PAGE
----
Let’s imagine that the top tier of higher education is actually not in the business of selling education. Instead, they are in what I would term the “talent identification” business. The real payoff for universities comes not from selling courses but rather from finding and nurturing talent and then waiting for payback in the form of contributions to their endowments.
Free Online Education: Time to Borrow From the Commercial Open Source Playbook | Innovation Insights | Wired.com.
Thanks to @pahndeepah for pointing this out to me. It’s definitely worth reading. I doubt too many of the business-types we now have running out universities will be able to stretch their imaginations this far.
Even if they can, however, they’ll be up against the habit of thought that sees students as consumers. The sort of loyalty needed to inspire former students to give back to their universities doesn’t mesh well with the idea that students are customers. At most, loyal customers may return to buy something else. But once you ‘buy’ the university degree, there’s not much incentive to go back and buy another. So why should students — seen as consumers — give back to their universities? They’ve already paid for their degree, after all.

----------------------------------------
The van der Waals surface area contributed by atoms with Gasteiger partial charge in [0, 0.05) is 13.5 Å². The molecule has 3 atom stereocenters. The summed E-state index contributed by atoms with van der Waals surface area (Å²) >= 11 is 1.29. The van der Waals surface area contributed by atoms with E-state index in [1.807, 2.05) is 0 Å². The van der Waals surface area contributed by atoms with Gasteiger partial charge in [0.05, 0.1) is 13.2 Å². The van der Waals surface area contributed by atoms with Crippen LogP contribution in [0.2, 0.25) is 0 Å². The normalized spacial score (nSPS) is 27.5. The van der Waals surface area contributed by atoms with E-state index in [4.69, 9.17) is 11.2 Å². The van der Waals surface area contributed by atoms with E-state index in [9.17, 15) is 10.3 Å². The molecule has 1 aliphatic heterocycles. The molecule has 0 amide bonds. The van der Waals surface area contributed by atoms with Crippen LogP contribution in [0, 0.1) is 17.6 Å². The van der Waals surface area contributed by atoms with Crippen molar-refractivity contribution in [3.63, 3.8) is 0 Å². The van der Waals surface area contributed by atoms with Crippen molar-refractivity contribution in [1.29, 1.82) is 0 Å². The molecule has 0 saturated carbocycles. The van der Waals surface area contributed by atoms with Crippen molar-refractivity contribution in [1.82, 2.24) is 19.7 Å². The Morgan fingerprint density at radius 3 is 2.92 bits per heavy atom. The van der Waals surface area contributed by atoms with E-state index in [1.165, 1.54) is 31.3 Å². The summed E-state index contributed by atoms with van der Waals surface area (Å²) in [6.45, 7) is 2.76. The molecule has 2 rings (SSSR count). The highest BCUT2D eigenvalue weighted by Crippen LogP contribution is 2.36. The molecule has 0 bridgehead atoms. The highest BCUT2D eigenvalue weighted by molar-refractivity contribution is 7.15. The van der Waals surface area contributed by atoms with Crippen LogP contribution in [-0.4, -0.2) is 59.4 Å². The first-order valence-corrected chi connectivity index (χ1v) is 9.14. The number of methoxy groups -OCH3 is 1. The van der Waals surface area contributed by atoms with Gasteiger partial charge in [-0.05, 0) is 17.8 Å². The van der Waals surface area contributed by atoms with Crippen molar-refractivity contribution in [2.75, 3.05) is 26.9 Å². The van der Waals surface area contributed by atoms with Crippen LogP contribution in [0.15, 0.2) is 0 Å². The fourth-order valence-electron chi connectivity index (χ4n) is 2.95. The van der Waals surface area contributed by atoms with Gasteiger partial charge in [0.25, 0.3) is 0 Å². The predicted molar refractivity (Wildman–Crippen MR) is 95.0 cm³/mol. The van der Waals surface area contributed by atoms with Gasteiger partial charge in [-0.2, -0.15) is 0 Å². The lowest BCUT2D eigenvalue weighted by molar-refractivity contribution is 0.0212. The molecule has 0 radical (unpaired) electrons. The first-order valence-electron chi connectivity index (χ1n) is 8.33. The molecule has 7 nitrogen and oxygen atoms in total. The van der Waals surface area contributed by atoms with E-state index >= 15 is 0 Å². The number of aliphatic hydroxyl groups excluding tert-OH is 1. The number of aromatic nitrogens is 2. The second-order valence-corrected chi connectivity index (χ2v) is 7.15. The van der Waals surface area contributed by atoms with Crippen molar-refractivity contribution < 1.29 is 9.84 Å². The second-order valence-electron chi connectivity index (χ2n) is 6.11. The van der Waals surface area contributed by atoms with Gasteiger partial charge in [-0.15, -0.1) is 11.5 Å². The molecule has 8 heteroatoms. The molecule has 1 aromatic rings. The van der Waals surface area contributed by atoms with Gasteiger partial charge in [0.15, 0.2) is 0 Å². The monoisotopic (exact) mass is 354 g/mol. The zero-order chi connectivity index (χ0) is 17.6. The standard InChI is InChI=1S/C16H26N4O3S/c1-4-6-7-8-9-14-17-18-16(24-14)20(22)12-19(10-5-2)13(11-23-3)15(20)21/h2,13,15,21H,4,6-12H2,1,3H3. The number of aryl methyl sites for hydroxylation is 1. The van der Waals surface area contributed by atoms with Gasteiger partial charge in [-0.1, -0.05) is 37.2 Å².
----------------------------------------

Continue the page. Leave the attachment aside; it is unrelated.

2 thoughts on “Free Online Education: Time to Borrow From the Commercial Open Source Playbook | Innovation Insights | Wired.com”
At least some *private* universities already think of students as future donors — it’s one of the primary arguments for massive investments in football.
I do think many universities — public and private — think of students as future donors. However, I also think the idea of students as consumers or customers is inconsistent with — or at least in tension with — the idea of students as future donors. There are, of course, exceptions. One could imagine that athletic boosters, for instance, are still in a situation of ‘exchange’, in which they get some sort of return on their investment.